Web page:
Craftsman folding trailer setup in a campsite.
Construction of the trailer starts with the welded, platform-type frame, Fig. 9. Side members are 3/16 x 6-in. steel channels. The end crosspieces are ¼ x 2 -in. steel angles. Four other crosspieces, spaced equidistant the length of the frame, are ¼ x 1 ½ -in. steel angles. Axles for the original trailer are the drop type that can be purchased at trailer supply houses. Automobile front wheel hubs are used with the axles. Because some wheels have roller bearings and others ball bearings, it is best
Dimensions and plans for a 15 foot camper trailer chassis.
to purchase car wheels and hubs from an auto graveyard first, and then buy the axles with spindles that will accept those bearings. To get the required tread on the original trailer, it was necessary to shorten a long axle. Conversely, a shorter axle may be lengthened to suit.

Two coil springs from the front axle of a car are cut in half to provide four springs for the trailer. In Fig. 10 is shown a suspension unit. The upper end of each spring is welded to the frame, and four short pieces of flat are welded equidistant around it to help position it. The lower end of the spring fits in a ring shaped from 3/16 x 2-in. steel flat. The ring is welded to a 24-to. length of 1/8 x 6-in. steel plate bent in a modified Z-shape. The lower horizontal portion of the Z-shape measures 5 in., the upper is 4 in. and is welded to the frame channel. Two U-bolts are welded to the ring around the lower end of each spring providing a means of clamping the assembly to the axle.

Axle, wheel and suspension for a folding camper trailer chassis.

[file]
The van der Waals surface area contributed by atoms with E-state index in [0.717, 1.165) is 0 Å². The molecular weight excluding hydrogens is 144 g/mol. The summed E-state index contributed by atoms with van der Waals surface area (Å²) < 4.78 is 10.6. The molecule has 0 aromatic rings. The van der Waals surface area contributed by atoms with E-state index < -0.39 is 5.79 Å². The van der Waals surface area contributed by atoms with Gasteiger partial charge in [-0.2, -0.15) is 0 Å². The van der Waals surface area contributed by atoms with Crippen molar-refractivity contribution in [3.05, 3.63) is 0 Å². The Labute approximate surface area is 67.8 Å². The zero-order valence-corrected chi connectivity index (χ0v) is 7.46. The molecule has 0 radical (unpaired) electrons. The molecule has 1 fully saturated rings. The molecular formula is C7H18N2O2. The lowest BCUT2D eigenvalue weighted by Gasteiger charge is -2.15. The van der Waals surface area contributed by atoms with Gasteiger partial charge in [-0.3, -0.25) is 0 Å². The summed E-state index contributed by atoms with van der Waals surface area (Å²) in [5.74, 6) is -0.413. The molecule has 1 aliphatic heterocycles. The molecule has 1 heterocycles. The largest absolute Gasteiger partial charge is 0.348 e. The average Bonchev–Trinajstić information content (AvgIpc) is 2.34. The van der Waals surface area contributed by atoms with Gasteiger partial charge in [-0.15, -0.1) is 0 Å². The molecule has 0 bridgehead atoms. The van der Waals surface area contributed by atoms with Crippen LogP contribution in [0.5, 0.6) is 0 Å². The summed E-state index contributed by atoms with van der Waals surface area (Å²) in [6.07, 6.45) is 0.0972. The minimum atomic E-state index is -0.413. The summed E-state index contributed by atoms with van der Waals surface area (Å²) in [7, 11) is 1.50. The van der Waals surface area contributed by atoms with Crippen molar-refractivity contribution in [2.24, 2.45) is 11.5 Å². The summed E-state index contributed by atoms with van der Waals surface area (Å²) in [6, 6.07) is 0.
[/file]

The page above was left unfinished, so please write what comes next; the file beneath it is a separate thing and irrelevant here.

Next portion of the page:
A shock absorber from a light car is fitted behind each spring. Note in Fig. 10 that the end of the angle cross member is "boxed" with a short piece of angle to provide a surface for welding the bolt to which the upper end of the shock absorber is attached.

Details of the frame extension, made of 2-in. angles, and the tow bar, assembled from two 2-in. angles welded together, are shown in Fig. 9. Fig. 12 shows the main, or lower, body. The floor consists of 4 x 8-ft. sheets of 1/2-in. exterior-grade plywood bolted to the frame and trimmed to fit, allowing 2 in. extra all around, to accommodate the 2 x 2 strips bolted to the lower surface of the floor along the outside edges.

Strips of plywood now are nailed across the joints between the plywood, on the lower surface, and positioned to butt against the frame members. These plywood strips, held by clinched nails, aid in keeping the body positioned on the frame.

Cutouts also are made for the wheel wells. These are made by fitting trailer fenders into the cutouts and attaching a plywood semicircle to the inner edges of the fenders. If desired, the floor assembly now can be removed from the frame and the body finished separately Fig. 14. 

Dimensions and plans for the wall panels of a hardside folding travel trailer.
Plans with dimensions for the body and interior of a folding camp trailer.
This is handy where overhead clearance is restricted. The sides of the lower body are 1/4-in. plywood on which are fitted strips of 1 x 3, rabbeted 1/4 x 2-in. to produce a finish wall height of 30 in.